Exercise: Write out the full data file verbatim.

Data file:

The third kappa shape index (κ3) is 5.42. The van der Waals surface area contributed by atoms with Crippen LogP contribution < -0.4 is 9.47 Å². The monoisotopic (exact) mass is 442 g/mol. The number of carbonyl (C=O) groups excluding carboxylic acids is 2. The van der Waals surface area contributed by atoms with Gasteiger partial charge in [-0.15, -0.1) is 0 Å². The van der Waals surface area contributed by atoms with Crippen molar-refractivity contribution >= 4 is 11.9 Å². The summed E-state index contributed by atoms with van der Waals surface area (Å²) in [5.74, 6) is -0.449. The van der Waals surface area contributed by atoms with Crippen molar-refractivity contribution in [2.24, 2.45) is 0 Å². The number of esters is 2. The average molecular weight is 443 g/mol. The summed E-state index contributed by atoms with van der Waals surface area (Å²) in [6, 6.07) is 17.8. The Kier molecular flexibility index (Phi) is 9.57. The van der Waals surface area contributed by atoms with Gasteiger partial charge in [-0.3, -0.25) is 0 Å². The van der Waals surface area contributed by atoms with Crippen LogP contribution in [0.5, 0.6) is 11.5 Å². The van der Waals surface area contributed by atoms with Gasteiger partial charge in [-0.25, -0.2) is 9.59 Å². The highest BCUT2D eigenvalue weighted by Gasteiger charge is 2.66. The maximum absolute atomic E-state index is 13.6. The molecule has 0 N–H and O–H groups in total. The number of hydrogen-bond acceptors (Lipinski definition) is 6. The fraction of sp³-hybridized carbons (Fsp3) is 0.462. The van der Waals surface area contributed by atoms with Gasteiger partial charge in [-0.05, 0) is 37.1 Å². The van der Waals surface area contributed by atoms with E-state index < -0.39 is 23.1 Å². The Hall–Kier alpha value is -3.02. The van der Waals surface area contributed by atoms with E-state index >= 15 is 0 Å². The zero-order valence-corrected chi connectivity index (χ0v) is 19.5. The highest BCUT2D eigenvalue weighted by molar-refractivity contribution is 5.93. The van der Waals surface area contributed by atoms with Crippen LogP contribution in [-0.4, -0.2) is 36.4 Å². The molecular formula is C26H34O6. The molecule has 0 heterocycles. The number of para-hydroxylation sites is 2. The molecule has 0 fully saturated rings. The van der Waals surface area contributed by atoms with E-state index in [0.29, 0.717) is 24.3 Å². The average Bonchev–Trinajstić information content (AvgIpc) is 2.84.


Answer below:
The third kappa shape index (κ3) is 5.42. The van der Waals surface area contributed by atoms with Crippen LogP contribution < -0.4 is 9.47 Å². The monoisotopic (exact) mass is 442 g/mol. The number of carbonyl (C=O) groups excluding carboxylic acids is 2. The van der Waals surface area contributed by atoms with Gasteiger partial charge in [-0.15, -0.1) is 0 Å². The van der Waals surface area contributed by atoms with Crippen molar-refractivity contribution >= 4 is 11.9 Å². The summed E-state index contributed by atoms with van der Waals surface area (Å²) in [5.74, 6) is -0.449. The van der Waals surface area contributed by atoms with Crippen molar-refractivity contribution in [2.24, 2.45) is 0 Å². The number of esters is 2. The average molecular weight is 443 g/mol. The summed E-state index contributed by atoms with van der Waals surface area (Å²) in [6, 6.07) is 17.8. The Kier molecular flexibility index (Phi) is 9.57. The van der Waals surface area contributed by atoms with Gasteiger partial charge in [-0.3, -0.25) is 0 Å². The van der Waals surface area contributed by atoms with Crippen LogP contribution in [0.5, 0.6) is 11.5 Å². The van der Waals surface area contributed by atoms with Gasteiger partial charge in [-0.25, -0.2) is 9.59 Å². The highest BCUT2D eigenvalue weighted by Gasteiger charge is 2.66. The maximum absolute atomic E-state index is 13.6. The molecule has 0 N–H and O–H groups in total. The number of hydrogen-bond acceptors (Lipinski definition) is 6. The fraction of sp³-hybridized carbons (Fsp3) is 0.462. The van der Waals surface area contributed by atoms with Gasteiger partial charge in [-0.05, 0) is 37.1 Å². The van der Waals surface area contributed by atoms with E-state index < -0.39 is 23.1 Å². The Hall–Kier alpha value is -3.02. The van der Waals surface area contributed by atoms with E-state index >= 15 is 0 Å². The zero-order valence-corrected chi connectivity index (χ0v) is 19.5. The highest BCUT2D eigenvalue weighted by molar-refractivity contribution is 5.93. The van der Waals surface area contributed by atoms with Crippen LogP contribution in [-0.4, -0.2) is 36.4 Å². The molecular formula is C26H34O6. The molecule has 0 heterocycles. The number of para-hydroxylation sites is 2. The molecule has 0 fully saturated rings. The van der Waals surface area contributed by atoms with E-state index in [0.29, 0.717) is 24.3 Å². The average Bonchev–Trinajstić information content (AvgIpc) is 2.84.